If you are one of the brave people that uses Hugo Version 0.91 and wants to take advantage of Hugo’s native syntax highlighting capabilities on a light theme (like the default theme in this example), you might be surprised:
As you can see… you can’t really see much.
Thankfully this can be changed, by changing the configuration for syntax highlighting. But in order to do that you have to know the following:
You have to know about the precedence because for some reason, changing the config.json in your theme won’t do the trick. This is how it works:
Get A Functioning Custom “New-Plugin-Style”-Default-Theme For Your Blog
EDIT 18.02.2022: The following is not up to date anymore. Plugin-Themes now behave much more convenient: Just install the theme, activate for your blog, create a custom theme and only add
First of all make sure you are on the Hugo version 0.91 (dropdown in the Design screen, remember to save) and install the default theme as a plugin (Plug-ins screen). Then go to Design again and click on “Edit Custom Themes”, on the next screen click on the default theme and duplicate it with the button in the next screen. You should now be back in the custom themes overview list. Click Design in the sidebar once more and choose your custom theme, save. Click “Edit Custom Themes” again and then on your copy of the Default theme.[^1]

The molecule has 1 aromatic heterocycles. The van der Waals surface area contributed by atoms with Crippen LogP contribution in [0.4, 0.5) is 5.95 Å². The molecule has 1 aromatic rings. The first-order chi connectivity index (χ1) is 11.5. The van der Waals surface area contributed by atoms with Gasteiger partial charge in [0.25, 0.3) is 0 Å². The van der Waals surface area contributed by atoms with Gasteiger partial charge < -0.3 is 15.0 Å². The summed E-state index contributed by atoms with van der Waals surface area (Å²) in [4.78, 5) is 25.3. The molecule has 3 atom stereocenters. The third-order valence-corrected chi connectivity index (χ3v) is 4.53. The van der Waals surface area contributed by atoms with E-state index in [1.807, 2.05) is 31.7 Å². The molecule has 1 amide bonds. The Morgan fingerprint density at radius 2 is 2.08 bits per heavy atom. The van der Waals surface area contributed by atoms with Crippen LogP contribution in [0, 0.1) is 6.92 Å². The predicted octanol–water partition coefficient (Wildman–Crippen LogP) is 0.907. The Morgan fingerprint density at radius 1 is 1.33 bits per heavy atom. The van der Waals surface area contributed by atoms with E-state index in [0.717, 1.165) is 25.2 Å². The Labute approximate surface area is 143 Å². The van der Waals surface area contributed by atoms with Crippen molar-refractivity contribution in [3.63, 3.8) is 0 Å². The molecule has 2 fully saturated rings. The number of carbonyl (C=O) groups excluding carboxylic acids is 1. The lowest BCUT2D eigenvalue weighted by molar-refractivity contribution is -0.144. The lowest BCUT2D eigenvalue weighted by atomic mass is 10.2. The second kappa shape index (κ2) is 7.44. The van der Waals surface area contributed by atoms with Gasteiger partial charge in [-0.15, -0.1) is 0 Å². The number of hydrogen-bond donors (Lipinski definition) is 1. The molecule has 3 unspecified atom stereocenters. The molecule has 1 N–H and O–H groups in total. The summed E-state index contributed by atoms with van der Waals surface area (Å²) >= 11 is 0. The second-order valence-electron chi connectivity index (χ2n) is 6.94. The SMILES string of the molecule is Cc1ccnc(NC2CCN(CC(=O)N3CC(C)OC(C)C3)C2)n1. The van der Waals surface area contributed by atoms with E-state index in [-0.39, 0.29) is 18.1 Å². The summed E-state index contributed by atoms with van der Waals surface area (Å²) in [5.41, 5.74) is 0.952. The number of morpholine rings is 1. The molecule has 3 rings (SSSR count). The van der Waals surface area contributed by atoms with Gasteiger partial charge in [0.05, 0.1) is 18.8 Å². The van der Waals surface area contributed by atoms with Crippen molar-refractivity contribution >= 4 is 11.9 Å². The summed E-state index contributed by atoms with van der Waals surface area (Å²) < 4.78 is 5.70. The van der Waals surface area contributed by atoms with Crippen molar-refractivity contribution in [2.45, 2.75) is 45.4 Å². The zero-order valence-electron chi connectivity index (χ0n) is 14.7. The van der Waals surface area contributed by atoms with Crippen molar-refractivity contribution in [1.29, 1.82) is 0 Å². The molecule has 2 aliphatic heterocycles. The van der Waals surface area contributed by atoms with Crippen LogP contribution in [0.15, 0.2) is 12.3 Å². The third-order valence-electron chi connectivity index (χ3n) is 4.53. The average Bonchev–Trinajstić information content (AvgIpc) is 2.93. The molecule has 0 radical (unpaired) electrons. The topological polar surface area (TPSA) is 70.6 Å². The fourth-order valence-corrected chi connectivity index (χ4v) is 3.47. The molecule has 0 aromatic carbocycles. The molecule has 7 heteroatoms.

You should now be inside your custom theme screen. Click on “New Template”. You will be presented wie the template editor and theme preview split view.
Name the template
config/_default/markup.json and set its contents to:
This is basically the default config from the Hugo documentation, except that for style we use
monokailight instead of
monokay. Click “Update Template”, your site should be rebuilding as indicated by the spinner. When Hugo is done, syntax highlighting should now be working as intended and the code be legible.
|[^1]: I’m not sure if this is all necessary or even the right way to go about it. It seems pretty involved and I don’t even know how you would migrate your customizations in an easy way if you happen to have used the old style of choosing a theme… but this way works, that much I could prove.